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I open our unit on Westward Expansion with the pilot episode of “Little House on the Prairie” – the one in which the Ingalls family sets out from the Big Woods for the arduous trek to Kansas. We watch to see how they prepared, to imagine what they thought and felt, to make inferences about the choices pioneers were faced with in giving up the hardships and security of the known for the hardships and uncertainty of the unknown (but hoped for).
It was lovely to watch my kids enthralled by the story, and genuinely enjoying the pace and the sweetness of this T.V. show. Yes, they were noticing the things I hoped they would, information and ideas which will give depth to their understanding of this unit and the project they will soon be participating in, and so I rejoiced.
But, there soon emerged an issue I had not thought of. A focus of attention I had failed to take into account.
As the Ingalls set off through enormous banks of snow, Jack trots along behind their wagon, wagging his tail, barking cheerfully… impossibly adorable. My students are outraged.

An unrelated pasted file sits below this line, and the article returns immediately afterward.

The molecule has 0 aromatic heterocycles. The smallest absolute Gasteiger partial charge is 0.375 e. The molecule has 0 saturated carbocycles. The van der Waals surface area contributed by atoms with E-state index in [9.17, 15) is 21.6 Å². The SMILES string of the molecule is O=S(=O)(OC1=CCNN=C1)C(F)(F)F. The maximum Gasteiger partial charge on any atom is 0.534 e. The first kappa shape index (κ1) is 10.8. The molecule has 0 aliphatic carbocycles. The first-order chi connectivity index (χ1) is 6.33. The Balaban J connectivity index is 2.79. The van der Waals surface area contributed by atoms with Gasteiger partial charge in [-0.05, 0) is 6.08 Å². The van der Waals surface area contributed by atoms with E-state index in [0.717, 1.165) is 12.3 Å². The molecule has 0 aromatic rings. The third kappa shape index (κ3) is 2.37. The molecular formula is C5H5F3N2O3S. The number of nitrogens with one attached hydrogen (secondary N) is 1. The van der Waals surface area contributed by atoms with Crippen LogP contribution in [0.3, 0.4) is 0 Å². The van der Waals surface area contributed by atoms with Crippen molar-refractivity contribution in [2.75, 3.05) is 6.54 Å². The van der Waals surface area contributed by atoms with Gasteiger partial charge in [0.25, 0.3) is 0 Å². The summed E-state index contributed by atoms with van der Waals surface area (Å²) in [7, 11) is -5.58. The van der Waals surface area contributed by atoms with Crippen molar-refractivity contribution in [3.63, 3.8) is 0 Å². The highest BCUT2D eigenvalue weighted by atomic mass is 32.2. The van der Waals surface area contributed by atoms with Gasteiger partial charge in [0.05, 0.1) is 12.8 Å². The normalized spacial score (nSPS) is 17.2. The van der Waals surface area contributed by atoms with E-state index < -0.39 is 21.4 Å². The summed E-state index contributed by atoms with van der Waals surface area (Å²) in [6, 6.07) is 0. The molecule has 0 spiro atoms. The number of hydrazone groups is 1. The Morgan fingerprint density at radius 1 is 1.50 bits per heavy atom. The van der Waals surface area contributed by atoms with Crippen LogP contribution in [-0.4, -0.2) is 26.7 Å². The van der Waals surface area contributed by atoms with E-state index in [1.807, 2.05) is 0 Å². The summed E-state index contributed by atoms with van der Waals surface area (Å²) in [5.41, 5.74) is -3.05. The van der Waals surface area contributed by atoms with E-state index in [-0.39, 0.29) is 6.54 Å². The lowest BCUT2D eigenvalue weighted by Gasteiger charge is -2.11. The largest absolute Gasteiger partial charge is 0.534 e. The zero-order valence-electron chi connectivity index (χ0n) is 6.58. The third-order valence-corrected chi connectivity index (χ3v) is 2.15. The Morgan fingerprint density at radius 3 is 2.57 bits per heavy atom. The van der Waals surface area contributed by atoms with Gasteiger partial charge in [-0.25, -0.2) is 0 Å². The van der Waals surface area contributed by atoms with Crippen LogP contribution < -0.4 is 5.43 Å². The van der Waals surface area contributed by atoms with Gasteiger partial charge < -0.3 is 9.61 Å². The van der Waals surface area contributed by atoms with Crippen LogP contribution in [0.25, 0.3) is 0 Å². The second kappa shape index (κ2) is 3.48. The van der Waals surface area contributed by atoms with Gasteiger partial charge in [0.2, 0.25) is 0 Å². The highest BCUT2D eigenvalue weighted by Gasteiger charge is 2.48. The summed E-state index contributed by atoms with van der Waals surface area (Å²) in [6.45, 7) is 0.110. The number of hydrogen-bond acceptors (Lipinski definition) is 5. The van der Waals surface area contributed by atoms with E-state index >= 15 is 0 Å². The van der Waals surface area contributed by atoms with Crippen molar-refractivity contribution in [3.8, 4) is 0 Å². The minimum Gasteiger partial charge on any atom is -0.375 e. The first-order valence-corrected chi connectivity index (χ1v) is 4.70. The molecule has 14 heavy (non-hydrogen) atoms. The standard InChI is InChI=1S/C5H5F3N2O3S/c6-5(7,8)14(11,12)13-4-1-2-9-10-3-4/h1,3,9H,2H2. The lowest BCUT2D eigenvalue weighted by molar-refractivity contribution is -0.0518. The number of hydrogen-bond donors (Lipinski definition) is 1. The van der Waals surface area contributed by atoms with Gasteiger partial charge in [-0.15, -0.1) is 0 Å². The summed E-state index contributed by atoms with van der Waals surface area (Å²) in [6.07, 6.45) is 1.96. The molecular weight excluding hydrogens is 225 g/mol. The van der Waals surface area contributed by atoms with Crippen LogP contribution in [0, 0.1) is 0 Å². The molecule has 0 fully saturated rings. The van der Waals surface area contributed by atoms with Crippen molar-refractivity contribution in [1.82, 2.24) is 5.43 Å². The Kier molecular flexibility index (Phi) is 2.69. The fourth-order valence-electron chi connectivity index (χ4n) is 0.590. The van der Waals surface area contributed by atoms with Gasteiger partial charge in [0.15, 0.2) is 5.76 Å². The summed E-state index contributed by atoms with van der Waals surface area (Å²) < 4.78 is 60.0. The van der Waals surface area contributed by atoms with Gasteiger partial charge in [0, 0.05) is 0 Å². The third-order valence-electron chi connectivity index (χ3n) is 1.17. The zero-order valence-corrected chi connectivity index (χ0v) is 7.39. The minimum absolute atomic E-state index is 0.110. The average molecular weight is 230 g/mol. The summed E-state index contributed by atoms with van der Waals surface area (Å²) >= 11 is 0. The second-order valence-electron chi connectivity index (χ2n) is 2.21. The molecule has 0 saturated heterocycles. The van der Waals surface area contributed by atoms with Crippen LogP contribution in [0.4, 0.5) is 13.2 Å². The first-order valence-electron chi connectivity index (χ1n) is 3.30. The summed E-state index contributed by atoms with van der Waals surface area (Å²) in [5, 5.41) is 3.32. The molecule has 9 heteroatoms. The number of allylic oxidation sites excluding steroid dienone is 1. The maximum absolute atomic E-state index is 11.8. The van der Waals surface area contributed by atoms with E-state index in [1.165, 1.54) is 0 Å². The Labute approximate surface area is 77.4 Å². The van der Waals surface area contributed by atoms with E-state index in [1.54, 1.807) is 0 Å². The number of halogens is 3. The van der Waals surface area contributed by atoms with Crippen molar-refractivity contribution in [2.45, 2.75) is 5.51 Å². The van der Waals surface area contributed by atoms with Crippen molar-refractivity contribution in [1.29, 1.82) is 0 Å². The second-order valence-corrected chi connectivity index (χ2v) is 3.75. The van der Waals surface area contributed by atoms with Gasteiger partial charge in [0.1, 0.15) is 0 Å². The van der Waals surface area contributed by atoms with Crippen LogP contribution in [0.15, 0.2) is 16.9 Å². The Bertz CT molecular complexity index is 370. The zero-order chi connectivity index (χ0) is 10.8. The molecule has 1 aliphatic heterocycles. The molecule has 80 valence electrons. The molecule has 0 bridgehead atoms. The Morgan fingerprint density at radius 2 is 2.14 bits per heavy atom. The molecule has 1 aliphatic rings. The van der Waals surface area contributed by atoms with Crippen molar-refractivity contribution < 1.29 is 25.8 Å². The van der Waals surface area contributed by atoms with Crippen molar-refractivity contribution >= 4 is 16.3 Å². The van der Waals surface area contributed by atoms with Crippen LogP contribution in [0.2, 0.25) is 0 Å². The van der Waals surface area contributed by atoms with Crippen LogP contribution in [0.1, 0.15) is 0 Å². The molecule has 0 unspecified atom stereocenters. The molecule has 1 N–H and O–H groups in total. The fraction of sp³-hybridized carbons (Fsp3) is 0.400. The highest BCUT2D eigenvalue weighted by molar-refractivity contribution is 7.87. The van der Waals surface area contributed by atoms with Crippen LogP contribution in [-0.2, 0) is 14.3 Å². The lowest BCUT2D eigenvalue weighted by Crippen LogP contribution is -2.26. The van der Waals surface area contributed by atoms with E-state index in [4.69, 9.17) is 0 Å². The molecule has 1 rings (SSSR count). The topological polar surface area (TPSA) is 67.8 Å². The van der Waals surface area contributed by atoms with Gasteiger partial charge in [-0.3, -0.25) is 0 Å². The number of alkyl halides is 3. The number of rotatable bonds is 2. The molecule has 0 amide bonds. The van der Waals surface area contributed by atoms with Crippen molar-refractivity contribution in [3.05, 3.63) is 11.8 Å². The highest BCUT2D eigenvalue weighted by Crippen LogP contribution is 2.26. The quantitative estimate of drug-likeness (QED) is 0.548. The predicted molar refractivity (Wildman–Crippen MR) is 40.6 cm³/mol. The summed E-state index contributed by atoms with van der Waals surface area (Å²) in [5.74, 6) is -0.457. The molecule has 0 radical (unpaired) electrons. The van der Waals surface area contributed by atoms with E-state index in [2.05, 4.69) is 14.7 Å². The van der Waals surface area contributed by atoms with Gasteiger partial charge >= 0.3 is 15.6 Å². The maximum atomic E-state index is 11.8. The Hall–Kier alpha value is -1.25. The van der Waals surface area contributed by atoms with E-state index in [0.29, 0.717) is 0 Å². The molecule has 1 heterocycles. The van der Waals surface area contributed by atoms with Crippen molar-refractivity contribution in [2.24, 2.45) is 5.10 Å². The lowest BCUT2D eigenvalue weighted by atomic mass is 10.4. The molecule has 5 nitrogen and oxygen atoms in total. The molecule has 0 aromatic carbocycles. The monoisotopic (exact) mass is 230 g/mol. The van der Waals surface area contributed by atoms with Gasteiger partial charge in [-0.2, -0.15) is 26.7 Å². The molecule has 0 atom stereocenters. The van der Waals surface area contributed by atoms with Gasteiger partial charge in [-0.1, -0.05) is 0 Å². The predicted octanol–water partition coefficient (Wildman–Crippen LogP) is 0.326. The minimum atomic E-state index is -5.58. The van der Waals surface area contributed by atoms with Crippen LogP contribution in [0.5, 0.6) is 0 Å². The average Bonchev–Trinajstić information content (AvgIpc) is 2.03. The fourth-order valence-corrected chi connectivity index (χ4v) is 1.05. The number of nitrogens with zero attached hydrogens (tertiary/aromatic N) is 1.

“Why is the dog not in the wagon!”
“Oh my God, the poor dog!”
“Wait…what? The dog has to run along behind?”
We paused to discuss the fact that animals in those days, even fluffy little adorables like Jack, were primarily there to serve practical functions. There wasn’t the sentimentality then as there is now. My students nodded their heads, trying to understand, and then we continued…to the scene where the Ingalls must cross a swollen river, and Jack gets left behind.
Loud cries of horror and disbelief almost drowned out the sound of the bell. The period had ended.
But…Jack? What about Jack?
That was the talk of the sixth grade hallway – But…Jack? What about Jack? Oh no, poor Jack…!”
I am hoping that our Westward Expansion unit yields more thought provoking questions than: But…Jack? What about Jack? Oh no, poor Jack…!”